Those reductions might seem to make sense if the city was actually “de-tasking” these responsibilities from the police and moving the funding to more appropriate agencies and organizations.

In its report, Jones’ group had recommended delegating responsibility for responding to mental health crises, sexual assault reporting and traffic enforcement and safety to other groups.

Some of that is complicated, of course, and will involve not only city council but also action by the provincial government.

That might explain why the board of police commissioners voted unanimously — a week after the report was made public — to create a subcommittee to review each of the report’s 36 recommendations to determine who would be responsible for making them happen.

“We need to get our bearings and determine who will be responsible for what and then work on next steps from there,” explained Coun. Lisa Blackburn, who proposed the subcommittee.

But Jones reminded the commissioners the report itself already notes when one of its recommendations falls under the board’s or council’s jurisdiction, or when provincial involvement would be required.

No need to reinvent that wheel.

In fact, Jones pointed out, some of the report’s recommendations — use of force reviews, for example, participatory budgeting and not funding police body cameras — could be approved by the board on its own.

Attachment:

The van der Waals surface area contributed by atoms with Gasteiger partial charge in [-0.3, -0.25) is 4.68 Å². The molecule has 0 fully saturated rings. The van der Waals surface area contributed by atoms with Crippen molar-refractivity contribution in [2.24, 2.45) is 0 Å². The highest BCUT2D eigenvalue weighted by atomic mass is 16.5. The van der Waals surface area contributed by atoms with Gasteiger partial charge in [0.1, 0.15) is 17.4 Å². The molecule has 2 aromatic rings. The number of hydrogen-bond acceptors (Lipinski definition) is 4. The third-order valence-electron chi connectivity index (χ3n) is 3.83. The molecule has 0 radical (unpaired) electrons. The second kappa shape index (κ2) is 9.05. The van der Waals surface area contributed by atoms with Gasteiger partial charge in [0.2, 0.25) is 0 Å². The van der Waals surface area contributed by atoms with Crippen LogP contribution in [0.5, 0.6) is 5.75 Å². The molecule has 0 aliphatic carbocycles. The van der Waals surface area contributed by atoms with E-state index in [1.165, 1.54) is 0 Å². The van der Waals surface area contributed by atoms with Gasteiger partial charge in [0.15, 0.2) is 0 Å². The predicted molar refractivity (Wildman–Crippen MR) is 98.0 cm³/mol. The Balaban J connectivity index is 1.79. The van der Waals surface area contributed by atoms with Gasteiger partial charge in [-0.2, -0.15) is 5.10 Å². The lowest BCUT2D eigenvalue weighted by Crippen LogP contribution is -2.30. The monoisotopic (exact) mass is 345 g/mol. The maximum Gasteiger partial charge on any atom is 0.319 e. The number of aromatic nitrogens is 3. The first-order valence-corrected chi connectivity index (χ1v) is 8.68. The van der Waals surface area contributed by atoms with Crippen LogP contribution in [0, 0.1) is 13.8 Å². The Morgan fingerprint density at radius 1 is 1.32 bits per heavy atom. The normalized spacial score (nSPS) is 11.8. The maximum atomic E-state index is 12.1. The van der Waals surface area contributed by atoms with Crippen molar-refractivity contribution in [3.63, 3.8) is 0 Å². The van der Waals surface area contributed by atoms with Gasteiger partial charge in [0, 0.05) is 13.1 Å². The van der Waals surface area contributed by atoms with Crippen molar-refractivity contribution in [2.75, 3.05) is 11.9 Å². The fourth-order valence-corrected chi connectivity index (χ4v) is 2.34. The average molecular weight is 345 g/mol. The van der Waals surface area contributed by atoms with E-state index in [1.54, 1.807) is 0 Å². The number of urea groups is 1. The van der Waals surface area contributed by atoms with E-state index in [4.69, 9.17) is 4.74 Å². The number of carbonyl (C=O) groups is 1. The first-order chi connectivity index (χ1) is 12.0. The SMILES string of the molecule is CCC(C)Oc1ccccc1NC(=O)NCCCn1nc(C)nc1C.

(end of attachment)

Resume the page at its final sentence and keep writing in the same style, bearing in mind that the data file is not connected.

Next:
Without needing to refer the matter to council or asking for the province to become involved.

“I do want to remind us that there are many urgencies to this work,” Jones told the board. “Some things are life and death.”

Duly reminded, the board decided to work toward figuring out terms of reference and a work plan for its new subcommittee to which, so far, no one has been appointed.

City council will vote on the full budget, including for policing, in early April.

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Stephen Kimber is an award-winning writer, editor, broadcaster, and educator. A journalist for more than 50 years whose work has appeared in most Canadian newspapers and magazines, he is the author of...

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  1. “*It* always rolls downhill” as the saying goes.

    Failures to change a political system than favors short-term thinking manifests later in more crime.
    Failures to invest in a baseline level of living for all citizens manifests later in more crime.
    Failures in childhood education manifest later in more crime.
    Federal budget cuts often create a bigger burden for provincial government budgets, whose resulting cuts create bigger burdens for municipal budgets, whose cuts inevitably impact the longer-term investments in citizens.
    Stressed citizens struggling to survive don’t participate enough in the political system and as such, the system does not response adequately to their problems.
    The problems get worse, the impacts compound.

    Police budgets should be used as a key metric for long-term societal success. A policing budget can certainly go up due to growth (an increase in scope of jurisdiction) but it will also go up as society declines. The United States of America is a cautionary tale in this regard.

    Sadly, another saying is “and so it goes”.